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Can my ISP know if I’m using a VPN, and do they care?

Can my ISP know if I’m using a VPN, and do they care?


Nicoletta Ionescu/Shutterstock

Using a VPN is a great way to increase your privacy while online: the sites you visit won’t be able to identify you by your IP address, which means you can do so until you’re in a different country. However, you may find yourself wondering if your ISP can see that you are using a VPN, and if so, whether it matters.

Can my ISP know if I’m using a VPN?

The answer to the first part is simple: Yes, your ISP can determine that you are using a VPN if they want to.

This is because of the way a VPN works: when you use the internet without a VPN, you connect from your computer to your ISP, which in turn connects to the site you want to visit – it’s a little more complicated than that, but that’s enough for our purposes. See our guide on how the internet works for more details.

When you connect through a VPN, you go from your ISP to the VPN service server and then to a location. This makes it appear to this site as if you are using the IP address of a VPN server, and hopefully, trick them into thinking you are someone else, somewhere else. Note, however, that without using Incognito mode, it is still easy to identify yourself.

What does my ISP see?

VPNs differ from proxies in that they encrypt your connection through a so-called secure tunnel. This encrypts the connection from your computer to the VPN server, and usually uses an advanced encryption method like AES-256 that can, in theory, only be hacked by someone with a few billion years to spare.

The tunnel makes it so that the site you’re visiting can see the fake IP address (the VPN’s IP address), but it also works in reverse. When your ISP looks at the connection you’ve made and asks to know where it’s going, all it comes back to is some random junk. He can see that you’re making a connection – he can even detect the IP address you’re connecting to – but nothing further.

Of course, recovering random junk is a clear sign of using a VPN. Your ISP can easily find out which connections lead to a VPN: just look at the ones that are sending a lot of encrypted data again. There’s no realistic way to know which VPN is – not without finding out from people who rent server space, and they’ll never tell – or what you’re accessing with the VPN.

Do ISPs Care If You Use a VPN?

This brings us to the second part of the question, whether your ISPs care that you’re using a VPN. The answer is probably that it depends on your geographical location. In most parts of the world, we can assume that ISPs in general don’t care. Whether you connect to a VPN server or to a random location server, they will probably all be the same for them. After all, many people use VPNs to remotely connect to work networks. The VPN you use for privacy looks the same.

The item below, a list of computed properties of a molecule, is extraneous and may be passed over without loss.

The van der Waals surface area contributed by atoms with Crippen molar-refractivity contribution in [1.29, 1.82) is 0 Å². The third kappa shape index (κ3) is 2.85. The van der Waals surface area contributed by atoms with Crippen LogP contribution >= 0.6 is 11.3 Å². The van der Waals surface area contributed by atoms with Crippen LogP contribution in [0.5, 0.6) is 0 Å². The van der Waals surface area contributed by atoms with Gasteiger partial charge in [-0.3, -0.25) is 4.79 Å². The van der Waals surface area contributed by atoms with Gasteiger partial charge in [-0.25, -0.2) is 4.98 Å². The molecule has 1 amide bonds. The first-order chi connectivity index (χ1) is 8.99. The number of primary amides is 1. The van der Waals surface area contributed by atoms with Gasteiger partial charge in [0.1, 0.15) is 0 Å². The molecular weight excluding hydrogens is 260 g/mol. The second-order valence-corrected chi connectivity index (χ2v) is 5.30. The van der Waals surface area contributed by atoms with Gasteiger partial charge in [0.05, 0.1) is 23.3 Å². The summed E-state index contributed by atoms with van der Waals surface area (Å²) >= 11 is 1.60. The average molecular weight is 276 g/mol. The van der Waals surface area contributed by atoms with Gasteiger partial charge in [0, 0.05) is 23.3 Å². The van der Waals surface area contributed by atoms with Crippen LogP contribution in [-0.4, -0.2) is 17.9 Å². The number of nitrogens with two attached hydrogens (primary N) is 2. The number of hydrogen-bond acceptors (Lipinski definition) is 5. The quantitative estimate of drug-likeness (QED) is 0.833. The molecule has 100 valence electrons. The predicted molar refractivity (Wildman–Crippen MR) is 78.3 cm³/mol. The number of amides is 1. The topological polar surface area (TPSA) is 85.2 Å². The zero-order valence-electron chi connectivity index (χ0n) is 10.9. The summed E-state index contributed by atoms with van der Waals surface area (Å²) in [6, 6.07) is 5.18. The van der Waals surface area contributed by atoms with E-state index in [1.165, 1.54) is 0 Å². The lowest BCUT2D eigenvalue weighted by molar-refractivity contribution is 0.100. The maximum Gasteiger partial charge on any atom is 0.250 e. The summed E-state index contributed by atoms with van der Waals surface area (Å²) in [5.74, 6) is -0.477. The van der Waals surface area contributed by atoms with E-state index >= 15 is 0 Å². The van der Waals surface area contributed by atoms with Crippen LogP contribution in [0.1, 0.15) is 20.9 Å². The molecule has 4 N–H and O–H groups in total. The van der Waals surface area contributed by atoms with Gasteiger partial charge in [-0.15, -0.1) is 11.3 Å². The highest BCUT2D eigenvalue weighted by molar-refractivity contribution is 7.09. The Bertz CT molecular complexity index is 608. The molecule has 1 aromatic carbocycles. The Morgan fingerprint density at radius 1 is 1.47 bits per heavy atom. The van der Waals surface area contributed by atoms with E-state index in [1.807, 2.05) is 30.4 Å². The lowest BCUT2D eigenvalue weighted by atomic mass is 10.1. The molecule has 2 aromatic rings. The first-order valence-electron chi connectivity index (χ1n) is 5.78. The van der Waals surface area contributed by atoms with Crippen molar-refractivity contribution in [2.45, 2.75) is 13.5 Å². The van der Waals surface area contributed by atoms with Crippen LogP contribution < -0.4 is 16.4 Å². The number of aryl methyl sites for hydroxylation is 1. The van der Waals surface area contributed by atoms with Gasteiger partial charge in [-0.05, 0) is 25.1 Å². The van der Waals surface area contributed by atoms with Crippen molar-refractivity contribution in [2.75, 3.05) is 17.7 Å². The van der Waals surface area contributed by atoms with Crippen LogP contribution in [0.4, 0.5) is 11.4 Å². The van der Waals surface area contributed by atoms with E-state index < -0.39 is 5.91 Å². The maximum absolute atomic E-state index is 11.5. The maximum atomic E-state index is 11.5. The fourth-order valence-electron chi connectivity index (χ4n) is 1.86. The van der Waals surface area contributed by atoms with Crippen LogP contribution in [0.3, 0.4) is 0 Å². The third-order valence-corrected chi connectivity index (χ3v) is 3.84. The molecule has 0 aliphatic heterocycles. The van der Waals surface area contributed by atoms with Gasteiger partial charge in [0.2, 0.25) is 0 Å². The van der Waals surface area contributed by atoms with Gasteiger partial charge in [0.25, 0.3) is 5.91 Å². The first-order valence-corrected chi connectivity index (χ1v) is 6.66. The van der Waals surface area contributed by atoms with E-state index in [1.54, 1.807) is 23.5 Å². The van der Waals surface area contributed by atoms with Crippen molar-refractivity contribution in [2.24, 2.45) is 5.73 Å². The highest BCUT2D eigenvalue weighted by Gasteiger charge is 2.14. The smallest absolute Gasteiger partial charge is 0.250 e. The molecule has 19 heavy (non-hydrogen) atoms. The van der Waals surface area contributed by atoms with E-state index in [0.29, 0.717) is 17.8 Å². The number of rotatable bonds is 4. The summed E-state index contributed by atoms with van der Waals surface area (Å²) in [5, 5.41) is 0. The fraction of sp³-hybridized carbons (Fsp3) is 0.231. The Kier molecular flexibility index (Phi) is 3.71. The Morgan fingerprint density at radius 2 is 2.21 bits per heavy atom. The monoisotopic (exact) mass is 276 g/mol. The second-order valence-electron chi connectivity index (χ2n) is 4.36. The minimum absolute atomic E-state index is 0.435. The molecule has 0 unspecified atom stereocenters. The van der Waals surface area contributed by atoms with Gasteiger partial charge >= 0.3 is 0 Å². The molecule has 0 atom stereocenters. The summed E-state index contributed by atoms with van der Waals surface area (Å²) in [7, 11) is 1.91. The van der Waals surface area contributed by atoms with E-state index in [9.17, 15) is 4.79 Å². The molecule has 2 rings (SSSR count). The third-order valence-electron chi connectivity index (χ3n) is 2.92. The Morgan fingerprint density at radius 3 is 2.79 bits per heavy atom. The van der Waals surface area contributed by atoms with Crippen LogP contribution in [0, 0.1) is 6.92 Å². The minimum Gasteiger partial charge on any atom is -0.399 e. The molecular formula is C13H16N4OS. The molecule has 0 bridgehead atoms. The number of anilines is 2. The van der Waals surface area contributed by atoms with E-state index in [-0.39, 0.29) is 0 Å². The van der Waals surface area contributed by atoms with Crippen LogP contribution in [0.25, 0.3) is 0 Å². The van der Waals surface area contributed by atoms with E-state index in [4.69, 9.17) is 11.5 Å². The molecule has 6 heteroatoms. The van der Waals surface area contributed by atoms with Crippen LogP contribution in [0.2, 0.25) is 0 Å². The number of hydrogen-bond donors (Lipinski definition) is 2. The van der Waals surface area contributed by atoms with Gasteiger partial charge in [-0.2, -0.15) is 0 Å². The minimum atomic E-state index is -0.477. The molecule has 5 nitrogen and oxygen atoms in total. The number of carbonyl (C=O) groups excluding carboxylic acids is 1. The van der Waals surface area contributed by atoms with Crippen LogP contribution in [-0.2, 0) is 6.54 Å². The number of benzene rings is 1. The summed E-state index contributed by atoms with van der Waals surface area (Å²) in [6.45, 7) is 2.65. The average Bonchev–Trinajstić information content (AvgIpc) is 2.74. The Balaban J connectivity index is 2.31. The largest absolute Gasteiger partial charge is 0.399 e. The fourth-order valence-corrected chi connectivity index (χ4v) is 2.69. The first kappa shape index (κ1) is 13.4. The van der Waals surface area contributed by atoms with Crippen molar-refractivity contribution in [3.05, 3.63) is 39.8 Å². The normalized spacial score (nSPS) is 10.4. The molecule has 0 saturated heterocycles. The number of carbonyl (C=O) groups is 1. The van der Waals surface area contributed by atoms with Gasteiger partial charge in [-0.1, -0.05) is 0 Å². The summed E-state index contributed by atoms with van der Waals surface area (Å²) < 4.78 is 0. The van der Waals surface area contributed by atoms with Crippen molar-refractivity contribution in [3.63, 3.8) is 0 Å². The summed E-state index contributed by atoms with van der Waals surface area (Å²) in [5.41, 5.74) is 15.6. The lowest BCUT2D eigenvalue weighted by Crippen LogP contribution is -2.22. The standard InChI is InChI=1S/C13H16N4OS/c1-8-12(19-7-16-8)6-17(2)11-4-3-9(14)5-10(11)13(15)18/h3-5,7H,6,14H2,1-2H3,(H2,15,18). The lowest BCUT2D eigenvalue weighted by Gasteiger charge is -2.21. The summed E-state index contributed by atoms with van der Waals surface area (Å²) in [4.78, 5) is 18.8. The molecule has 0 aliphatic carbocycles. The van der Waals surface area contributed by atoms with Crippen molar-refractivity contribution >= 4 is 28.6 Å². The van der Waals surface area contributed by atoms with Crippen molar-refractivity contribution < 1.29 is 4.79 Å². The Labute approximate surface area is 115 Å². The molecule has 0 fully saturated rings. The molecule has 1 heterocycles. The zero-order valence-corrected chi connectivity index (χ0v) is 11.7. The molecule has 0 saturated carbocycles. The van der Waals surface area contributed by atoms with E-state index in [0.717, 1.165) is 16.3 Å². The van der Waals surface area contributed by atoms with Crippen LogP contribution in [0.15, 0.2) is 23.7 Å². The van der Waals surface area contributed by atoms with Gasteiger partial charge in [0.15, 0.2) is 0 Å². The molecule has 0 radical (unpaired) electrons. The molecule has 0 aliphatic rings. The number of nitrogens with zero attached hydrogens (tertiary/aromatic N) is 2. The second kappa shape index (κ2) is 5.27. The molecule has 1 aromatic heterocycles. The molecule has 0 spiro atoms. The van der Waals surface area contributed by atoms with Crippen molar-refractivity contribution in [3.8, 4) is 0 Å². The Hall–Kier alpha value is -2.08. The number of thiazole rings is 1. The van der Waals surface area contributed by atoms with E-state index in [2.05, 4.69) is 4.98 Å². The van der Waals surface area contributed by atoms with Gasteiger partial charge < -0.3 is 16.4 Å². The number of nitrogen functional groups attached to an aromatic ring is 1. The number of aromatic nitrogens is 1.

However, there is one big exception to this rule: dictatorships like China, Iran and a host of other countries have made VPNs illegal. In those countries, most ISPs will either be state owned or some sort of state control will be imposed on them, meaning there is a chance for someone to check the connections.

We know that the Chinese authorities will impose fines for VPN use, and there are rumors that the government has developed VPN tracking technology. We can speculate that these programs can collect information on communications sending back encrypted data and thus identify them, but we are not sure.

VyprVPN is one VPN service that claims to have connection protocols that can trick the Chinese detection system, we’re assuming by making the VPN tunnel look like a normal connection somehow.

What about ISPs that sell data?

Another set of countries where ISPs may not be happy about customers using VPNs are those in which it is legal for them to track and sell user data, such as in the United States. Although there is no evidence of this, we can imagine that ISPs are not very happy with VPN users as this means that there is little information for sale.

However, since VPN use is legal in the US and there is no way to explain how people use their internet connection, there is little ISP can do to stop customers who choose to use a VPN.

Whatever the case may be, it might be a smart move to use a VPN and deny your ISP the chance to harvest your data. We’ve put together a guide to finding the best VPN out there, but if you want a shortcut, we recommend ExpressVPN for most people, most of the time.

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